lasttrainto If you like reading historical fiction regarding Turkey, then Last Train to Istanbul, by Ayse Kulin, is a book I highly recommend. I, personally, could not put it down once I started reading it.

The story revolves around Selva and Sabiha, two sisters, and how their lives take dramatic turns in Ankara, Turkey. Their father is a retired government official, and a man who is greatly respected. The family is Muslim. This presents a problem within the ideals of the family unit.

Selva falls in love with a Jewish man named Rafael Alfandari. His family is also highly regarded and have been physicians of the court for many centuries.
Selva’s father disowns her, casts her out from the family for Selva and Rafael leave Istanbul for France, where they feel they will have a better life. Within that mode, events cause their lives to take unforeseen actions, actions that are dangerous and life-threatening.

Sabiha marries within the circle of aristocracy, to a man named Macit who works for the Turkish Foreign Ministry. This fact would prove fruitful in the coming years. She was a devoted sister, and her actions illuminate that.

As the story line unfolds, the reader is privy to historical facts and events leading up to Turkey’s involvement in the evacuations of Jews from Paris to Istanbul in 1943. This reader was captivated by the actions presented to me throughout the pages. I knew little about Turkey during World War II and was enlightened as to the efforts that were put forth by the “neutral” country to rescue Jews. Jews were welcomed into the arms of the country, and not just Jews of Turkish descent, but also non-Turkish Jews.

From the underground and resistance groups, to the Turkish offices of Paris and Marseilles, to the Turkish Foreign Ministry, everyone bands together in order to get Rafael and his family out of France. Selva has opportunities to leave without him, but is determined to stay with him through all costs.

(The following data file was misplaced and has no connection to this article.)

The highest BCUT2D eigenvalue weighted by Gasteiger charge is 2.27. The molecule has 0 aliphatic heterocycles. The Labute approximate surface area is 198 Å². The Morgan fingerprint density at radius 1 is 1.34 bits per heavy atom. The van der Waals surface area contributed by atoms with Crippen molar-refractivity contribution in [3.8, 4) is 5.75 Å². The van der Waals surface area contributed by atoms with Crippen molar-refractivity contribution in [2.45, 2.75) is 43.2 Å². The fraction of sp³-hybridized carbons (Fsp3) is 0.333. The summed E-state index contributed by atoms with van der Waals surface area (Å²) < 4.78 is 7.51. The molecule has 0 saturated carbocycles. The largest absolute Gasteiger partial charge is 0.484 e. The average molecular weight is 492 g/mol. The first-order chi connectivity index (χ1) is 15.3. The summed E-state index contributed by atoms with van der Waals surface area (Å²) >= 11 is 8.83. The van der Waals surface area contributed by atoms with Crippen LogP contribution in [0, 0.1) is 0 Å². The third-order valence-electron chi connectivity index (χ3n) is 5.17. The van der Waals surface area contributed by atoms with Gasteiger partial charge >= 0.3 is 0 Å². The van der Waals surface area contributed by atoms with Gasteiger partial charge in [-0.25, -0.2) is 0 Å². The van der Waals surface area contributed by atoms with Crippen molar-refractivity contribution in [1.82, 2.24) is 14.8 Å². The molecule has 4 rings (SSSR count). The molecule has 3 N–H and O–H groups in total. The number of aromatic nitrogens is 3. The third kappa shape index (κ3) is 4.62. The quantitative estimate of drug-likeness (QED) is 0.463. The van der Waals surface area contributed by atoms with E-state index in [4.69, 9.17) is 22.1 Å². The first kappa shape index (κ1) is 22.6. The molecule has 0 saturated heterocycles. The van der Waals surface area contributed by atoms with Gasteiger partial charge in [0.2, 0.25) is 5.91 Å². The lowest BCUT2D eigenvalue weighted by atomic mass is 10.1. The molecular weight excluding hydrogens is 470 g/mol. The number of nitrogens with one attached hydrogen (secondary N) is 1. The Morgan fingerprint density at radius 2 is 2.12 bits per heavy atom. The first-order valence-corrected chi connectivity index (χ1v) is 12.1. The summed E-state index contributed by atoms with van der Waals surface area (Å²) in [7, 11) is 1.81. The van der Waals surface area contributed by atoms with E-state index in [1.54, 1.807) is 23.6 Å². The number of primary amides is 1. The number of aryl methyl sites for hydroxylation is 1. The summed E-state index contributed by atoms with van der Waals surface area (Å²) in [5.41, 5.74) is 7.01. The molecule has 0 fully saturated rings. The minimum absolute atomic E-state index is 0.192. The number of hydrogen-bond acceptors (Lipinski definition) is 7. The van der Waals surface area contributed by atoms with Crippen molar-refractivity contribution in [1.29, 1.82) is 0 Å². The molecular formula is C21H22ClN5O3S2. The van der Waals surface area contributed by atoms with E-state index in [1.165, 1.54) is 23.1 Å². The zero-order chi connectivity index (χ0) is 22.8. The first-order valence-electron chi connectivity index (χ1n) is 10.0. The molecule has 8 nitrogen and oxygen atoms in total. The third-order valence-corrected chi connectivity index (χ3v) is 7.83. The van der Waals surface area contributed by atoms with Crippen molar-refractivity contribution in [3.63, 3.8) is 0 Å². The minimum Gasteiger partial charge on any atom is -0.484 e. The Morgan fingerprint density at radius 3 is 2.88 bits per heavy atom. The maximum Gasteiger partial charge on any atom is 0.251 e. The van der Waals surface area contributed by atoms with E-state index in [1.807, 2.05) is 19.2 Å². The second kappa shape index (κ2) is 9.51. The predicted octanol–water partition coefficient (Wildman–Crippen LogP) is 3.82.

We are given perspectives from both of the sisters, within the framework of a double narrative. The political situation in Turkey is demonstrated with forthrightness. Society, as a whole is well-depicted. Life in France is presented with all of its nuances and social qualities. The war and how it affects both Selva and Sabiha is realistically and believably shown.

The Last Train to Istanbul
was a page-turner for me, and a novel filled with extreme historical details, which were obviously highly researched by Kulin, a well-esteemed Turkish writer. Her efforts did not go unnoticed, by me. I am a World War II history fan, and was given new insight into the dynamics that Turkey played (although “neutral”) in the assistance of rescuing Jews.

I liked the aspect of family, and how the two sisters struggle within their own environments to not only survive, but to keep in touch under adverse conditions. Selva’s concern for her family in Ankara is strongly written, as well as her thoughts regarding her father and his disowning her. Sabiha’s concern for her sister is also deeply depicted, and her struggles to bring Selva and her family back home seem quite plausable due to her husband’s influential connections.

Family dynamics are explored in depth, along with social stigmas and politics. Jewish Turkey is illuminated, and that fact gave this reader much insight into the country prewar and events leading up to, and during, the horrific time of war.

The author’s use of the strength of love and survival under the duress and adversity of war is a definite foundation of the story line. I totally became involved within the pages of Last Train to Istanbul. Brava to Ayse Kulin, and to the translator, John W. Baker.

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Filed under Book Reviews, Historical Fiction, Holocaust/Genocide, Jewish History, Lorri's Blog, Novels